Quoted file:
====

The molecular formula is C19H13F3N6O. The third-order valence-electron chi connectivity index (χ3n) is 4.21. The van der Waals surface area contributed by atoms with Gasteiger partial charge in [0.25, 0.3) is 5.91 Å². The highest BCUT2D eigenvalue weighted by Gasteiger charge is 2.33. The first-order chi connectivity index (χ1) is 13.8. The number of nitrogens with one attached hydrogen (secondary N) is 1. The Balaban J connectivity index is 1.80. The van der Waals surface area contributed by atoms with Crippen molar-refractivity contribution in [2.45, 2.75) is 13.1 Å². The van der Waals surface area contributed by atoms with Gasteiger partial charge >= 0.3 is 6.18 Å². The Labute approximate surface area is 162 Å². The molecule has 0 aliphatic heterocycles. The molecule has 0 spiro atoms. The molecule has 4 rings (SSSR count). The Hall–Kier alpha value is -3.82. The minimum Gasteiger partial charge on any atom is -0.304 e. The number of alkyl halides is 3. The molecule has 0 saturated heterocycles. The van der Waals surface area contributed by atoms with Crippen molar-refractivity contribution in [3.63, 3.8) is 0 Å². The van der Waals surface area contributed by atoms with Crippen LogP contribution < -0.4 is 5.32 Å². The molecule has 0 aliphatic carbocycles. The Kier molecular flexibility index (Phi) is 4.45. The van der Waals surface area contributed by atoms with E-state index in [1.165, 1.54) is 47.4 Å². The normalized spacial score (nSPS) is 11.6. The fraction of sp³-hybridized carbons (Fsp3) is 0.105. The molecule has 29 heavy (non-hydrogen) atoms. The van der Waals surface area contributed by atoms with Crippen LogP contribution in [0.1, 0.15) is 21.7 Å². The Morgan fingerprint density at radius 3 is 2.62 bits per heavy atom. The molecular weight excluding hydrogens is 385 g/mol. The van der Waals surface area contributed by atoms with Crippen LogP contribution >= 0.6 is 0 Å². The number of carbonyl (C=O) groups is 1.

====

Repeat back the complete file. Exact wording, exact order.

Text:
The molecular formula is C19H13F3N6O. The third-order valence-electron chi connectivity index (χ3n) is 4.21. The van der Waals surface area contributed by atoms with Gasteiger partial charge in [0.25, 0.3) is 5.91 Å². The highest BCUT2D eigenvalue weighted by Gasteiger charge is 2.33. The first-order chi connectivity index (χ1) is 13.8. The number of nitrogens with one attached hydrogen (secondary N) is 1. The Balaban J connectivity index is 1.80. The van der Waals surface area contributed by atoms with Crippen molar-refractivity contribution in [2.45, 2.75) is 13.1 Å². The van der Waals surface area contributed by atoms with Gasteiger partial charge >= 0.3 is 6.18 Å². The Labute approximate surface area is 162 Å². The molecule has 0 aliphatic heterocycles. The molecule has 0 spiro atoms. The molecule has 4 rings (SSSR count). The Hall–Kier alpha value is -3.82. The minimum Gasteiger partial charge on any atom is -0.304 e. The number of alkyl halides is 3. The molecule has 0 saturated heterocycles. The van der Waals surface area contributed by atoms with Crippen molar-refractivity contribution in [3.63, 3.8) is 0 Å². The van der Waals surface area contributed by atoms with Crippen LogP contribution < -0.4 is 5.32 Å². The molecule has 0 aliphatic carbocycles. The Kier molecular flexibility index (Phi) is 4.45. The van der Waals surface area contributed by atoms with E-state index in [1.165, 1.54) is 47.4 Å². The normalized spacial score (nSPS) is 11.6. The fraction of sp³-hybridized carbons (Fsp3) is 0.105. The molecule has 29 heavy (non-hydrogen) atoms. The van der Waals surface area contributed by atoms with Crippen LogP contribution in [0.1, 0.15) is 21.7 Å². The Morgan fingerprint density at radius 3 is 2.62 bits per heavy atom. The molecular weight excluding hydrogens is 385 g/mol. The van der Waals surface area contributed by atoms with Crippen LogP contribution >= 0.6 is 0 Å². The number of carbonyl (C=O) groups is 1.